The Agony and the Ecstasy of Phil Spector
Directed by Vikram Jayanti
Phil Spector: guilty or innocent?
As far as the law is concerned, guilty. Guilty of murdering actress/hostess Lana Clarkson in the foyer of his Los Angeles mansion in February, 2003. Hell, isn't that why the man responsible for River Deep, Mountain High, Da Doo Ron Ron and You've Lost That Lovin' Feelin' is spending his days and nights in the California State Prison in Corcoran, grinding down that 19-years-to-life sentence a jury handed him in April, 2009?
At least one person isn't entirely convinced of Harvey Philip Spector's guilt, though. Vikram Jayanti, the two-time Oscar-winning documentary director and producer, spent several weeks before Spector's first trial in early 2007 (it ended in a mistrial), hanging out with the pint-sized pop Svengali, eventually taping a few hours of conversation mere metres from where Clarkson met her bloody end. It's this conversation that's the spine of The Agony and the Ecstasy of Phil Spector, a 102-minute documentary Jayanti prepared for BBC4 in late 2008. The film has been on the festival and cinematheque circuit ever since, and comes to Toronto on Thursday for a one-week run at TIFF Bell Lightbox.
The Phil Spector before Jayanti's lens isn't exactly Mr. Likeable, to put it mildly. But a cold-blooded killer? "There is a strong possibility Phil killed her," Jayanti acknowledged the other day from Los Angeles. "But I personally think there's a reasonable doubt, soI tried to leave it open-ended, which makes the film seem sympathetic to Phil - and I think it probably is - but only inasmuch as I think the prosecution didn't prove him guilty.
"Maybe," he said with a slight chuckle, "I'm trying to hold on, in the age of Guantanamo, to that notion of innocence until you are actually proven guilty."
At the same time, viewers looking for a film à la Errol Morris's The Thin Blue Line that puts the lock on Spector's guilt or innocence are advised to look elsewhere. While The Agony and the Ecstasy has lots of footage of the 2007 trial, the clips are marshalled not for purposes of vindication but to score artistic and psychological points, (Pain! Alienation! Resentment!), with Jayanti "editing the evidence" to the themes and rhythms of Spector's greatest songs.
"I know this is going to sound really unhuman of me, but as a filmmaker I wasn't interested in the outcome of the trial, the nitty-gritty," Jayanti remarked. "I was actually interested in the connection between the music and the courtroom. I wanted to celebrate the musical legacy without blinking at how horrible the man might be, y'know?"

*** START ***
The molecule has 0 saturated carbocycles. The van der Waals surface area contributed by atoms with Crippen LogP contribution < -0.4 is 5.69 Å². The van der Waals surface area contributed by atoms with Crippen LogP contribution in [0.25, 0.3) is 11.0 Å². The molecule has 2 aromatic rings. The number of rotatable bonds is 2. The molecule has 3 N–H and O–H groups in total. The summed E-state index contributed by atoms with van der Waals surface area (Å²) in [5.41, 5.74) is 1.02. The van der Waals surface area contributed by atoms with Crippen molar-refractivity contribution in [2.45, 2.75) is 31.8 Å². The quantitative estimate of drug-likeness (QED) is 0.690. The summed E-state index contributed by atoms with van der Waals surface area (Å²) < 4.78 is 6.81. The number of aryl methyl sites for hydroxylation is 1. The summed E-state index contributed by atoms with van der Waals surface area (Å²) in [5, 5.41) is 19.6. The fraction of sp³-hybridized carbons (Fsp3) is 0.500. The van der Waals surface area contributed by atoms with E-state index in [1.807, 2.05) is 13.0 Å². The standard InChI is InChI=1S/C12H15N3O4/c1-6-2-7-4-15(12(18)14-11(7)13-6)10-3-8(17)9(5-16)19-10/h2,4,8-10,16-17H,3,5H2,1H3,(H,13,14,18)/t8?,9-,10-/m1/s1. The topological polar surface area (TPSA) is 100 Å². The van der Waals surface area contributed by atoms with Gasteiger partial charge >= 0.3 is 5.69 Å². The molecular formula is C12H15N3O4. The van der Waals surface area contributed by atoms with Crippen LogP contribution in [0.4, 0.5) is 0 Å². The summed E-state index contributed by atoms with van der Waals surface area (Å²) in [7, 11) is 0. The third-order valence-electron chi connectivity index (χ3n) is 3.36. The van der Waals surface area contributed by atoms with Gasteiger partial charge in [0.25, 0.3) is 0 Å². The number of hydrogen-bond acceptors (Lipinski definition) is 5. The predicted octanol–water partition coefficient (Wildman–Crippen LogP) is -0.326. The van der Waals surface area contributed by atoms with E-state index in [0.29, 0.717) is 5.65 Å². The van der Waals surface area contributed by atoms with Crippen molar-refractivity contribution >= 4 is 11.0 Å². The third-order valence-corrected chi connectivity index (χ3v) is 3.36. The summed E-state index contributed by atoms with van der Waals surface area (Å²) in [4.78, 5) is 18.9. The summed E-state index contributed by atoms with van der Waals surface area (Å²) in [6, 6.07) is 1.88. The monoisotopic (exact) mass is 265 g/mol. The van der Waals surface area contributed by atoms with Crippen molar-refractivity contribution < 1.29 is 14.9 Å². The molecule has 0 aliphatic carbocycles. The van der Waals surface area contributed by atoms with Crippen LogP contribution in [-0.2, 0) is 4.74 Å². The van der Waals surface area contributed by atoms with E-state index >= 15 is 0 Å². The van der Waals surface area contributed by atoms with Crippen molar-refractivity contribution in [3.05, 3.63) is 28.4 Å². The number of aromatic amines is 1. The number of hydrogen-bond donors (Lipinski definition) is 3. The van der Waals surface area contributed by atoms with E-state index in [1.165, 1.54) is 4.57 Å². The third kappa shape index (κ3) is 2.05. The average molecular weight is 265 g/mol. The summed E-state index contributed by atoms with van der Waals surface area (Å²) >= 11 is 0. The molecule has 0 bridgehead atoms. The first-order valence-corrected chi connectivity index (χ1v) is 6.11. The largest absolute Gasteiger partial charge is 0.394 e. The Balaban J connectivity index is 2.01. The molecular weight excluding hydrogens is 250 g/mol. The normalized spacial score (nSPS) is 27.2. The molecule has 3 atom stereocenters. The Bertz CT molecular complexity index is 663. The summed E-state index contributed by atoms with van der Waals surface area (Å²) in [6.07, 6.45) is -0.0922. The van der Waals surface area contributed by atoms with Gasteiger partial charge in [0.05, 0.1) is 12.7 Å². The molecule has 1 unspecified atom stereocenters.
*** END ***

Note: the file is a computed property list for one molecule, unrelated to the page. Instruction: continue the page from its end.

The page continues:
Indeed, he added, "I want the viewer to consider Phil's music as a clue to how he ended up in court on trial for murder." (Thirty-five years ago, critic Nik Cohn described the Spector sound as "an apocalypse ... [its]beat a murderous massed cannonade.")
"American monsters" is the term a Jayanti friend at the BBC coined to describe the often-troubled, larger-than-life characters, like Spector and James Ellroy and Abraham Lincoln, Jayanti is drawn to document. "In Phil's case, it's about how we elevate geniuses and artists in our culture to a special category."
Jayanti, 55, claims to have spent pretty much every lunch break with Spector during the 2007 trial, and "I could see Phil thinking, 'Don't [the judge and the jury]know who I am? Haven't they heard River Deep, Mountain High? I wouldn't be in here if they knew my music. Really, wouldn't we be a lot better off listening to He's a Rebel instead of this blood-splatter expert?' "
The filmmaker laughed. "He was in this fugue state, listening to his greatest hits in his mind ... not to the world of real life."
Jayanti confessed that he didn't pay much attention to Spector's second trial nor has he sought to speak with Spector, who turned 70 this past Christmas, since the man who built the "Wall of Sound" went behind a wall of steel bars. "I found what I wanted to find out. Generally, I don't revisit the ground I've covered," he said.
Nevertheless, he is intrigued "how the life of the Phil film continues. I mean, I've made four films since then," including one on Australian entertainer Rolf Harris, of Tie Me Kangaroo Down, Sport fame. Yet, he noted, it's the Phil Spector story that David Mamet wants to write and direct as an HBO feature, not Rolf Harris's. And it's Al Pacino who agreed last October to be cast as Spector.